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  • $\begingroup$ The conservation laws alone are not enough to describe motion. Consider this simple example: a pair of neutral particles moving away from each other with an equal but opposite velocity, and then they both spontaneously reverse their directions and head towards each other. This could never happen in real life, but no conservation law is violated here (Newton's third law is though). $\endgroup$ – lemon Apr 4 '15 at 9:51
  • $\begingroup$ @lemon: OK but even then the fundamental question remains, if we assume that the conservation laws + some additional laws (in order to unambigiously specify every situation) are really the fundamental laws, it begs the question how the conservation laws would be implemented in a simulation program? Of course, the problem would go away if the "additional laws" are by themselves enough (and are more directly implementable) to specify what happens. But in that case, the conservation laws are not really necessary and certainly not laws, since everything would be contained in the additional laws. $\endgroup$ – Morty Apr 4 '15 at 10:41
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    $\begingroup$ The "additional laws" are indeed enough by themselves. In molecular dynamics simulations, for instance, there's no explicit reference to conservation laws. We just integrate Newton's second law, and that naturally gives rise to energy and momentum conservation. I will let someone better qualified address the 'fundamental nature' of conservation laws though (in the meantime, you may be interested to read up on Noether's theorem). $\endgroup$ – lemon Apr 4 '15 at 10:50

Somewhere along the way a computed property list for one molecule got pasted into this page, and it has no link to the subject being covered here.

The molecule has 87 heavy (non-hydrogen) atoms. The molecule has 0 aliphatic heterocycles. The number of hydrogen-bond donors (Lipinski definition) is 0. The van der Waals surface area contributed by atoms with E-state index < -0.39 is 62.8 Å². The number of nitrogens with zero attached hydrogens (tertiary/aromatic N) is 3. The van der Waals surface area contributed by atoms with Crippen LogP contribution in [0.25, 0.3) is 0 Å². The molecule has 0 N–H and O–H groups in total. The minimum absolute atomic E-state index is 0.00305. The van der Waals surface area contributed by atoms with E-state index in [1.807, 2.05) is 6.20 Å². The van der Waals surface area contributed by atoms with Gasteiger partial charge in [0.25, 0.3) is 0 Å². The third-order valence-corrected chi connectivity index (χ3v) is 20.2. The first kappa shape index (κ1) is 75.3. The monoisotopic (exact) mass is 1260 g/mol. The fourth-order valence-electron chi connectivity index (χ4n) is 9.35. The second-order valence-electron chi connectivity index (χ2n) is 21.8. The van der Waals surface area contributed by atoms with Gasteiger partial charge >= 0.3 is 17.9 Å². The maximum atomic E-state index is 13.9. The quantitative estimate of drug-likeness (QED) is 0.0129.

• $\begingroup$ @lemon: Yes that is also my understanding. But yet it seems that the conservation laws and the 2nd law of thermodynamics and treated as more fundamental and not just consequences of other laws. It seems in specific situations they are derivable consequencs of other laws, but the fact that they are derivable in so many different situations (which were not even anticipated at the time the laws were first noted) suggests they are really fundamental. But still I have trouble thinking about them as fundamental for the reasons stated earlier. $\endgroup$ – Morty Apr 4 '15 at 11:09
  • $\begingroup$ @lemon, Newton's 3rd is not violated in your initial example as such, but assuming the change of motion was due to a 3rd law pair would violate locality. $\endgroup$ – dmckee Apr 4 '15 at 19:40